Is the stock market bottoming out yet? Bank of America says 6 out of 10 signs say no

The S&P 500’s decline this year has dropped nearly 18% since January, but accelerated last week after Federal Reserve Chairman Jerome Powell suggested more “pain” was ahead.

Has the market bottomed out? Bank of America Research says no, based on a new list of 10 signals that the stock market has bottomed out.

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The bank made the list released Friday after analyzing “macro and bottom-up data, including policy, valuations, growth, sentiment and technical trends,” researchers said.

As of Friday, only 4 of the 10 criteria have been met. That means, at least according to Bank of America’s formula, we have six more hits before the market actually bottoms out.

Four indicators considered triggers include rising unemployment. The unemployment rate rose to 3.7% in August from 3.5% the previous month, according to the latest monthly employment data released on Friday. This is a relatively good sign in terms of lower inflation as it suggests the economy is slowing.

Additional positive indicators of market bottoms included the bear-to-bull ratio of major investors, whose sentiments tilted towards a more bearish outlook. Others have been multiple bear market gains of 5% or more (so far he has had two gains of 5% or more, according to the bank) and the Purchasing Managers Index (a major economic trend in manufacturing). directional indicator) is rising. Improved year-on-year.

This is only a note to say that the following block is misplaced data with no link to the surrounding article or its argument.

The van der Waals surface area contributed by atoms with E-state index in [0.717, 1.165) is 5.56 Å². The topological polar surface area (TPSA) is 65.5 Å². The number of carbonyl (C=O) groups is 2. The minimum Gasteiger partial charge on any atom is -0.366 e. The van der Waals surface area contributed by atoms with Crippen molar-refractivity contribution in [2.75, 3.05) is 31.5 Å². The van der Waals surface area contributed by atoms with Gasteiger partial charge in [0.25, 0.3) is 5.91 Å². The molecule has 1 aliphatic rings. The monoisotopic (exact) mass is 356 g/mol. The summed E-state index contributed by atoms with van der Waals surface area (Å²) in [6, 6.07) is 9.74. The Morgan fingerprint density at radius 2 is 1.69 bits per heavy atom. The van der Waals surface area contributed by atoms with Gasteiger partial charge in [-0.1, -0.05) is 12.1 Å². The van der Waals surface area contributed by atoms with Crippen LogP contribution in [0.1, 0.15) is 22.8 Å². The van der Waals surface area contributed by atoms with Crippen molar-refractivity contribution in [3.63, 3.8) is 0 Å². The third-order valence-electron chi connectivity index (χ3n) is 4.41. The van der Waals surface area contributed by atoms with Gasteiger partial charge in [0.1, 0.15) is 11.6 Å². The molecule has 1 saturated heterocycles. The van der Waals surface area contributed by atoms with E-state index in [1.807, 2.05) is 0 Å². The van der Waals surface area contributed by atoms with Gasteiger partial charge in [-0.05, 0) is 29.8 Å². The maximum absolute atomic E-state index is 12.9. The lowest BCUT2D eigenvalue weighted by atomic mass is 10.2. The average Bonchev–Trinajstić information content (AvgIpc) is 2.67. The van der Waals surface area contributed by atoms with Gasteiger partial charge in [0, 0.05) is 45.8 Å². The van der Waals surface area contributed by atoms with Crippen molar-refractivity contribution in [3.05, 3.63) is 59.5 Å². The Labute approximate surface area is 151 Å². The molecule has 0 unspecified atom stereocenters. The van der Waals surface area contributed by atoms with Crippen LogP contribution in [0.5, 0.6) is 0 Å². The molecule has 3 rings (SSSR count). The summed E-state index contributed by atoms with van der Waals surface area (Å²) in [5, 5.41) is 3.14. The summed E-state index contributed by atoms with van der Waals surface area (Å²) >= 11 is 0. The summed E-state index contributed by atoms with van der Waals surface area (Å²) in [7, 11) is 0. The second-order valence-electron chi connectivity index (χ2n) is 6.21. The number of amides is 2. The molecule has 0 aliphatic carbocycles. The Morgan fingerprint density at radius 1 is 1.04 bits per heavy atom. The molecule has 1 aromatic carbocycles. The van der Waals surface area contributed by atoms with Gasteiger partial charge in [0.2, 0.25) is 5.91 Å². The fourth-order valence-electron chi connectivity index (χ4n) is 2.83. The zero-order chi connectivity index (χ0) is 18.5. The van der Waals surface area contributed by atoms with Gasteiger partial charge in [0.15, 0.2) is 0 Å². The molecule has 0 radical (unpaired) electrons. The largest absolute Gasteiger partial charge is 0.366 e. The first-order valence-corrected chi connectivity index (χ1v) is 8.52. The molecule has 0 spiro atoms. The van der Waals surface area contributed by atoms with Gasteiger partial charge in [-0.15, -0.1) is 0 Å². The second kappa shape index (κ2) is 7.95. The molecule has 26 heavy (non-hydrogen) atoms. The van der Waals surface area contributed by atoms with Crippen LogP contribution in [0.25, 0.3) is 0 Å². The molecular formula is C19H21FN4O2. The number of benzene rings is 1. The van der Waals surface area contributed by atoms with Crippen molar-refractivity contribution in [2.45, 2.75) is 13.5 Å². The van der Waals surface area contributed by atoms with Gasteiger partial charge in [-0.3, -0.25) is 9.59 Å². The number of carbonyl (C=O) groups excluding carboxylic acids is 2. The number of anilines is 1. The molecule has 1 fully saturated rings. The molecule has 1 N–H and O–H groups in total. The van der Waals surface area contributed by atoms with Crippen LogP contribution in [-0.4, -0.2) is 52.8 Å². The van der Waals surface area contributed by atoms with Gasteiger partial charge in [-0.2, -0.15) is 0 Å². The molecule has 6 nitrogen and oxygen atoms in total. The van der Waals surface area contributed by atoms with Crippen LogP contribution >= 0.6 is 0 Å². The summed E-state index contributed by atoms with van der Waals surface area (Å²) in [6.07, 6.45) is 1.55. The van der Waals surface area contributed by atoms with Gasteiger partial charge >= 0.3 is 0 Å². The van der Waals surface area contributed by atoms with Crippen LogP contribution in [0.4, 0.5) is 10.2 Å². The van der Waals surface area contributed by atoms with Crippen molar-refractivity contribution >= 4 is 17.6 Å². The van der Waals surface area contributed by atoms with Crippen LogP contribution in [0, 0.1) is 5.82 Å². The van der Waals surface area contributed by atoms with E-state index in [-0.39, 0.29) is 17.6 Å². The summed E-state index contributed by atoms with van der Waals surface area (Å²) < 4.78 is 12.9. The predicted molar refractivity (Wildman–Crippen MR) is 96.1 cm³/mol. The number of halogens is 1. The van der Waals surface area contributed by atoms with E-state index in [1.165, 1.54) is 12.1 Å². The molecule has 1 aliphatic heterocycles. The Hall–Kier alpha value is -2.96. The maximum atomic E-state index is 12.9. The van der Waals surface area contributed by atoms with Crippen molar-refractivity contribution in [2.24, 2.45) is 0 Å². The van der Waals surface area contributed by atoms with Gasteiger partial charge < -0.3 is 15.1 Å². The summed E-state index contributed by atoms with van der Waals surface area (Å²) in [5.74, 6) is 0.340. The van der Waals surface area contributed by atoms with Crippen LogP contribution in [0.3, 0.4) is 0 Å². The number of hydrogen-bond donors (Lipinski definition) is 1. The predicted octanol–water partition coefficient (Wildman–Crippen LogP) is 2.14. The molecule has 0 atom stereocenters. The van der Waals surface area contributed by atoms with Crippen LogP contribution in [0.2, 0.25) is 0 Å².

But according to Bank of America, six out of ten signs are yet to turn in favor of a market recovery.

The Federal Reserve should start cutting interest rates. This shows that inflation is contained (indeed, the Federal Reserve is raising interest rates). Also, the equity risk premium, the excess return over the risk-free rate an investor expects to take on the incremental risk associated with the market, should increase by at least 75 basis points.

Additionally, the 2-year US Treasury yield should fall by more than 50 basis points from its all-time high. A useful tool for understanding the bond market, the yield curve needs to be steepened. The price/earnings ratio of the S&P 500 when added to the Consumer Price Index must be less than 20. There should also be a ‘buy’ signal within the Bank of America ‘sell-side indicator’ that tracks the strategist’s average stock allocation recommendation.

In Bank of America’s view, the market has more downside potential. Also, it’s unclear when all the rebound signals will change from red to green.

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